I441 Human-Computer Interaction Design I (3 cr.)
Human-computer interaction design (HCID) describes the way a person or group accomplishes tasks with a computer—what the individual or group does and how the computer responds; what the computer does and how the individual or group responds. This course is organized around a collection of readings and three design projects applying human-computer interaction principles to the design, selection, and evaluation of interactive systems.

I453 Computer and Information Ethics (3 cr.)
Ethical and professionalization issues that arise in the context of designing and using networked information technologies and information resources. Examines frameworks for making ethical decisions, emergent technologies and their ethical implications, information/computer professionalism. Topics include privacy, intellectual property, cybercrime, games, social justice, and codes of professional ethics.

I460/461 Senior Thesis (3/3 cr.)
P: Senior standing and approval. The senior student prepares and presents a thesis: a substantial, typically multichapter paper based on a well-planned research or scholarly project, as determined by the student and a sponsoring faculty member.

I491 Capstone Project Internship (3-6 cr.)
P: Approval and completion of all required core informatics courses. Students put their informatics education to practice through the development of a substantial project while working in a professional information technology environment. May be repeated for a maximum of 6 credit hours.

I494/I495 Design and Development of an Information System (3/3 cr.)
P: Senior standing and approval. System design and development present both technical and managerial problems with which students will be familiar from their undergraduate course work. This course puts these lessons into practice as students work in teams to develop an information system. Examples of course projects include design and development of a database for a business or academic application, preparation and presentation of an interactive media performance or exhibit, or design and implementation of a simulated environment (virtual reality).

I499 Readings and Research in Informatics (1-3 cr.)
P: Consent of instructor and completion of 100- and 200-level requirements in informatics. Independent readings and research related to a topic of special interest to the student. Written report required. Can be repeated for a maximum of 6 credit hours.

Due to the interdisciplinary nature of this program, students majoring in Informatics at all campuses will be required to take a set of core courses in Informatics, and then proceed to choose a cognate discipline.

Each student’s degree program is strongly flavored by the associated “cognate,” or area of specialty. Thus a graduate with a cognate in chemistry might work in a chemical or pharmaceutical firm. A cognate in geography naturally leads to a career relating to geographic information systems (GIS).

The synergy achieved by combining the study of information science with other application areas creates an exciting academic program well suited for the careers that have emerged from our growing information society. The table below demonstrates some potential employment opportunities for graduates of this program.

Cognate Discipline Career Options
Biology Bio-informatics
Business & Pre-M.B.A. Technical Management
Chemistry Computational Chemistry
Chemical Database Manager
Genome Database Manager
Criminal Justice

Criminal Forensics
Law Enforcement

Computer Networking Programmer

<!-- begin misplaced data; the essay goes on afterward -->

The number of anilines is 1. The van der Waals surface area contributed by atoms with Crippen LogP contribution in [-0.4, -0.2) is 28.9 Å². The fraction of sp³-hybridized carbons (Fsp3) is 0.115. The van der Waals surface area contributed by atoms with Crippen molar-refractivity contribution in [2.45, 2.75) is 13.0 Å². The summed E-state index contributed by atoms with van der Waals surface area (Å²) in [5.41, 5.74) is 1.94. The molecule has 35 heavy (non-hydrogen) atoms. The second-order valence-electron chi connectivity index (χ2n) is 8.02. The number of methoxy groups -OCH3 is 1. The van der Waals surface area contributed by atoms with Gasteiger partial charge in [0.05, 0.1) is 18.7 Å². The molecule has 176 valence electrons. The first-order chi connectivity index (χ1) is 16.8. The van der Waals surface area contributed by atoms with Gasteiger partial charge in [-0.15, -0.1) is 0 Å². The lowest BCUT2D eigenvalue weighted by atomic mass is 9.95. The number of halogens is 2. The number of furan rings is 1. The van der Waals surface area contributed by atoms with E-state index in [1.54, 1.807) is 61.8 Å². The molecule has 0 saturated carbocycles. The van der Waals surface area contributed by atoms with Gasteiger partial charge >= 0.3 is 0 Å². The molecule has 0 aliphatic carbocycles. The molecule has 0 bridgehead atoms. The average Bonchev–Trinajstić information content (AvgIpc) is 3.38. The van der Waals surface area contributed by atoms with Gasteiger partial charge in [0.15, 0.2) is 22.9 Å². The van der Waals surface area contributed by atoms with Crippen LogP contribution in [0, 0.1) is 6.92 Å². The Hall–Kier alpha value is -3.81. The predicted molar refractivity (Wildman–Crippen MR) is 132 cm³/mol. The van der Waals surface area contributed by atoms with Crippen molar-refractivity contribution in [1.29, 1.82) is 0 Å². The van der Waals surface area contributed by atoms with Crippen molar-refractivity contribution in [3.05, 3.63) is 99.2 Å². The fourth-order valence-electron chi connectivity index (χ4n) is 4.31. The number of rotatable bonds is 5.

Game Developer
Network Administrator
Database Administrator
Digital Media Graphic Design
Web Page Design
Video Game Design
Geosciences Geographic Information Systems (GIS) Analyst
Health Science Medical Informatics
Nursing Informatics
Journalism Social Media Marketing
Web Designer & Developer
Psychology Survey Research and Design
Human Computer Interaction Specialist
Sociology Survey Research and Design
Social Informatics

In addition to the above careers, an Informatics graduate also might be suited for general information technology jobs, such as:

  • Systems analysts
  • Information technology managers
  • Web designers
  • Database managers
  • Interface designers and evaluators
  • Network managers
  • Information technology consultants Information architects/digital designers

Informatics currently has two facilities

The BioInformatics Research Group Lab (BiRG Lab)
Location: LF 101

Description: BiRG primarily serves as the introductory research space for almost all Informatics cognate majors who use the lab to collaborate and work on their individual research projects. Informatics Undergraduate Research Fellowship students and Independent study/research students are also housed here. BiRG research machines have specialty hardware, high resolution multi paneled monitors with dedicated informatics software preinstalled for research use by the students. BiRG also doubles up as a repair/assembly/work space available to freshman and sophomores students who want to get hands‐on Informatics technical experience.

Informatics of Scientific Computing Lab (iSci Lab)
Location: LF 165

Description: iSci contains high performance computing (HPC) workstations, visualization (viz) hardware, and other specialized human computer interaction (HCI) hardware, such as Microsoft Kinect devices. It also houses 3 workstation clusters with high-end graphics used for HPC and viz, capable of driving 4 displays which can be arrayed in a variety of configurations. The iSci also houses highly-configurable information system for use in upper level informatics courses.



Faculty Bio Thumbnail
Christopher J. Kimmer
Assistant Professor of Informatics
Phone: (812) 941-2009
Office Location: LF 106
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Faculty Bio Thumbnail
Sridhar Ramachandran
Tenured Associate Professor of Informatics
Phone: (812) 941-2193
Office Location: LF 120